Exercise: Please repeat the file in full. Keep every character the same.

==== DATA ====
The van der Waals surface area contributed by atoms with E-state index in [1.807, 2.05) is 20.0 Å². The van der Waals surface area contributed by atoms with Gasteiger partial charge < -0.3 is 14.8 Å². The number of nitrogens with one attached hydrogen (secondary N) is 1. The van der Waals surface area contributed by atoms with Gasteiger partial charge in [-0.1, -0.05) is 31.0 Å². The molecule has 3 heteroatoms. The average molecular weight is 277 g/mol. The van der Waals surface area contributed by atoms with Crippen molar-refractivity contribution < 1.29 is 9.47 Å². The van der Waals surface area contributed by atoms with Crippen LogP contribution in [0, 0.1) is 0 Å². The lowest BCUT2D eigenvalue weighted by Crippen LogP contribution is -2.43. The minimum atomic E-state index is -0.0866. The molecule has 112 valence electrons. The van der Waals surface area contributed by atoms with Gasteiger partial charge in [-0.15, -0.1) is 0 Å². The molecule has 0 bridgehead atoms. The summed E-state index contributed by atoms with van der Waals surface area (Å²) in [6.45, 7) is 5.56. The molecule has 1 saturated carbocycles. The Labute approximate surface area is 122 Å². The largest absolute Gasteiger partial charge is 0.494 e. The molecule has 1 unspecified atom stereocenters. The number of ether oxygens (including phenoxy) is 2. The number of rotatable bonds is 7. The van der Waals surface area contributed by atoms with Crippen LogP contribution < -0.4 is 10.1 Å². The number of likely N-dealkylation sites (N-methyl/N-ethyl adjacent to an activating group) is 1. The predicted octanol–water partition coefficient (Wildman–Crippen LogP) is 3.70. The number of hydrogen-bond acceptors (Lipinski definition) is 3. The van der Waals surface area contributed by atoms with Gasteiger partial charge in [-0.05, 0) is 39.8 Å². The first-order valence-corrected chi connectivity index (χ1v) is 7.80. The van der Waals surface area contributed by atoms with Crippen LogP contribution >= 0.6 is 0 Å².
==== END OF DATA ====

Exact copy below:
The van der Waals surface area contributed by atoms with E-state index in [1.807, 2.05) is 20.0 Å². The van der Waals surface area contributed by atoms with Gasteiger partial charge < -0.3 is 14.8 Å². The number of nitrogens with one attached hydrogen (secondary N) is 1. The van der Waals surface area contributed by atoms with Gasteiger partial charge in [-0.1, -0.05) is 31.0 Å². The molecule has 3 heteroatoms. The average molecular weight is 277 g/mol. The van der Waals surface area contributed by atoms with Crippen molar-refractivity contribution < 1.29 is 9.47 Å². The van der Waals surface area contributed by atoms with Crippen LogP contribution in [0, 0.1) is 0 Å². The lowest BCUT2D eigenvalue weighted by Crippen LogP contribution is -2.43. The minimum atomic E-state index is -0.0866. The molecule has 112 valence electrons. The van der Waals surface area contributed by atoms with Gasteiger partial charge in [-0.15, -0.1) is 0 Å². The molecule has 0 bridgehead atoms. The summed E-state index contributed by atoms with van der Waals surface area (Å²) in [6.45, 7) is 5.56. The molecule has 1 saturated carbocycles. The Labute approximate surface area is 122 Å². The largest absolute Gasteiger partial charge is 0.494 e. The molecule has 1 unspecified atom stereocenters. The number of ether oxygens (including phenoxy) is 2. The number of rotatable bonds is 7. The van der Waals surface area contributed by atoms with Crippen LogP contribution < -0.4 is 10.1 Å². The number of likely N-dealkylation sites (N-methyl/N-ethyl adjacent to an activating group) is 1. The predicted octanol–water partition coefficient (Wildman–Crippen LogP) is 3.70. The number of hydrogen-bond acceptors (Lipinski definition) is 3. The van der Waals surface area contributed by atoms with Gasteiger partial charge in [-0.05, 0) is 39.8 Å². The first-order valence-corrected chi connectivity index (χ1v) is 7.80. The van der Waals surface area contributed by atoms with Crippen LogP contribution >= 0.6 is 0 Å².